Discover challenge: A fool’s paradise


Radical Authenticity

First, I should probably confess that authenticity is one of those words that’s likely to make me roll my eyes.

It is, of course, a perfectly good word if left alone to mean what it’s always meant: of genuine origin. An authentic Rolex, for example, as opposed to a rip-off. But now that it’s become a buzz word applying to people, it has acquired a whole new raft of nuances and implications, and a status as a holy grail in our search for ‘happiness’.

But perhaps this is where my natural scepticism comes in. I have lived long enough to see holy grails come and go, and the same holy grails renamed and recycled to the huge financial benefit of their sponsors, but not much else. This above all: to thine own self be true, Shakespeare said, and that was a long time ago.

What bothers me most about all the buzz words that have slipped in and out of fashion in our search for ‘happiness’ is that they all speak to and encourage a colossal, all-encompassing egocentricity. Authenticity is no exception. Its champions would have us believe that being true to ourselves at all times will result in a blissful inner peace – a sense of wellbeing that transcends the vicissitudes of daily life. We must, it appears, look ever inward and express what we find there. The corollary to which, if we’re being realistic, is and to hell with everyone else. Because I don’t know about you, but my inner self is not always overflowing with sweetness and light, and while expressing my inner negativity might be wonderfully cathartic for me, it’s unlikely to be a positive experience for those around me.

And that’s the trouble with authenticity in its current incarnation. We live in society, and what we do inevitably affects those around us, just as what they do affects us.  It would not be realistic or kind to be truly ‘authentic’ every minute of every day. Which of us is going to wear their vulnerabilities in public for all to see and the less scrupulous to use to their advantage?  Which of us with a modicum of human decency is going to spew the sort of vitriol we are occasionally tempted to spew at those who annoy us at the wrong moment?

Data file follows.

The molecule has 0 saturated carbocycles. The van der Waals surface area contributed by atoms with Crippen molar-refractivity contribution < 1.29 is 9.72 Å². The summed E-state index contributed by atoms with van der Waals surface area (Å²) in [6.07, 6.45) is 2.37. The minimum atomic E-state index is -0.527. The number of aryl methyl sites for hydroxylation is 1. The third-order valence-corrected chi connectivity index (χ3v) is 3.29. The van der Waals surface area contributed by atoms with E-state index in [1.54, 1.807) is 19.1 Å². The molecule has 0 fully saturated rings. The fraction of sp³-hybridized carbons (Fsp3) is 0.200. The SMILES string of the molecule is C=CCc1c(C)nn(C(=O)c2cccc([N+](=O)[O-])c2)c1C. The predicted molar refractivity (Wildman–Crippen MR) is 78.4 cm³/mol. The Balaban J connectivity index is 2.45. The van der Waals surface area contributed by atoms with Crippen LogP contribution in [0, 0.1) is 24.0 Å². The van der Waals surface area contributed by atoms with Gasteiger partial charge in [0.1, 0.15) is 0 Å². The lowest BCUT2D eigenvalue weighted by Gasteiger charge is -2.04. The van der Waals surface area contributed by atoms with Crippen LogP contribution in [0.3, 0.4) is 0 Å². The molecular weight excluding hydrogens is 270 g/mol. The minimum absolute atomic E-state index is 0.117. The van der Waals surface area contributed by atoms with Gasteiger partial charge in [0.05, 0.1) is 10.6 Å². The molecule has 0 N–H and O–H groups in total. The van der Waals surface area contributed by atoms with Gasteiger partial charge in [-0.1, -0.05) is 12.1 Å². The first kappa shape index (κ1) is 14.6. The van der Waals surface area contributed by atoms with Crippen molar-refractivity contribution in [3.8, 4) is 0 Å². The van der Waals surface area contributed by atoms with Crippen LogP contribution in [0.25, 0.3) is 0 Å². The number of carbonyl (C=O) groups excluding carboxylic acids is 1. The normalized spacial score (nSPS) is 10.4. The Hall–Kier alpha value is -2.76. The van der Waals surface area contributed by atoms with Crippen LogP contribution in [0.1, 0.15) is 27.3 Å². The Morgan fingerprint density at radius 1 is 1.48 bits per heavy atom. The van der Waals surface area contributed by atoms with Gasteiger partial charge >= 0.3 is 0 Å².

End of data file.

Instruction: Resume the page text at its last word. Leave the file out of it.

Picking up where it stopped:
Well in answer to the last question, a few people, it seems. Social media has become a platform for those embracing what they’ve been led to believe is their God-given right to be as nasty as they like in the name of ‘authenticity’. Although a different group of people is seeking this holy grail from the opposite direction: if authenticity is the path to true happiness, then making our happy Facebook personas authentic will kill both birds with the same stone.

Which is, I suppose, where Mindfulness comes in – that other fashionable buzz word used to enable Authenticity:  a total focus on the realities of the present moment to banish the evils of distraction and fool us into thinking that ongoing bliss is possible. But anyone who has ever used a pressure cooker will know that unless you release the valve from time to time, you’re going to end up with spaghetti Bolognese on the ceiling. The same is true of Mindfulness. Unless you deal with the pressures that life will inevitably hand you, you are going to blow, and all the raindrops on all the roses in the world are not going to get the spag bol off your mental and emotional ceiling.

I have always tried to be honest – to be genuine in my dealings with other people. But this was never a holy grail – a buzz word – a fashion. It was a basic expectation of my upbringing: not a personal search for happiness, but fundamental responsibility we owe automatically to the society we live in.